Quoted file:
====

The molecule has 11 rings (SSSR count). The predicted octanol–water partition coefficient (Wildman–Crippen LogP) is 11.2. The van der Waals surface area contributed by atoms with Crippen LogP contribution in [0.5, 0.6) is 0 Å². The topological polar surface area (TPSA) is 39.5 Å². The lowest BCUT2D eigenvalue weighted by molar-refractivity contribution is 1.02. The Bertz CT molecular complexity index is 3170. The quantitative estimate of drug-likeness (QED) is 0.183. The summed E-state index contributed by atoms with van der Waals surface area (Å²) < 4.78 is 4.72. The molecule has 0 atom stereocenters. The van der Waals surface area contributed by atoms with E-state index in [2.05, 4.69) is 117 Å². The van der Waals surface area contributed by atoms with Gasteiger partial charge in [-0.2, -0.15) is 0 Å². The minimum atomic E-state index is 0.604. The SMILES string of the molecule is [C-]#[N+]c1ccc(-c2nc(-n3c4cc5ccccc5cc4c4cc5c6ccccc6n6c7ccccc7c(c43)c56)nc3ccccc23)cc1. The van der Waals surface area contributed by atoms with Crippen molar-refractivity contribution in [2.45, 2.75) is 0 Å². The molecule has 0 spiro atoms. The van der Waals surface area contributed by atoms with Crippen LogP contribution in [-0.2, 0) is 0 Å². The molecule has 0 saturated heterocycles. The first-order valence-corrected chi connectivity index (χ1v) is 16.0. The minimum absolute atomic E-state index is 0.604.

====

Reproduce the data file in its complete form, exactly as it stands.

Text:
The molecule has 11 rings (SSSR count). The predicted octanol–water partition coefficient (Wildman–Crippen LogP) is 11.2. The van der Waals surface area contributed by atoms with Crippen LogP contribution in [0.5, 0.6) is 0 Å². The topological polar surface area (TPSA) is 39.5 Å². The lowest BCUT2D eigenvalue weighted by molar-refractivity contribution is 1.02. The Bertz CT molecular complexity index is 3170. The quantitative estimate of drug-likeness (QED) is 0.183. The summed E-state index contributed by atoms with van der Waals surface area (Å²) < 4.78 is 4.72. The molecule has 0 atom stereocenters. The van der Waals surface area contributed by atoms with E-state index in [2.05, 4.69) is 117 Å². The van der Waals surface area contributed by atoms with Gasteiger partial charge in [-0.2, -0.15) is 0 Å². The minimum atomic E-state index is 0.604. The SMILES string of the molecule is [C-]#[N+]c1ccc(-c2nc(-n3c4cc5ccccc5cc4c4cc5c6ccccc6n6c7ccccc7c(c43)c56)nc3ccccc23)cc1. The van der Waals surface area contributed by atoms with Crippen molar-refractivity contribution in [2.45, 2.75) is 0 Å². The molecule has 0 spiro atoms. The van der Waals surface area contributed by atoms with Crippen LogP contribution in [-0.2, 0) is 0 Å². The molecule has 0 saturated heterocycles. The first-order valence-corrected chi connectivity index (χ1v) is 16.0. The minimum absolute atomic E-state index is 0.604.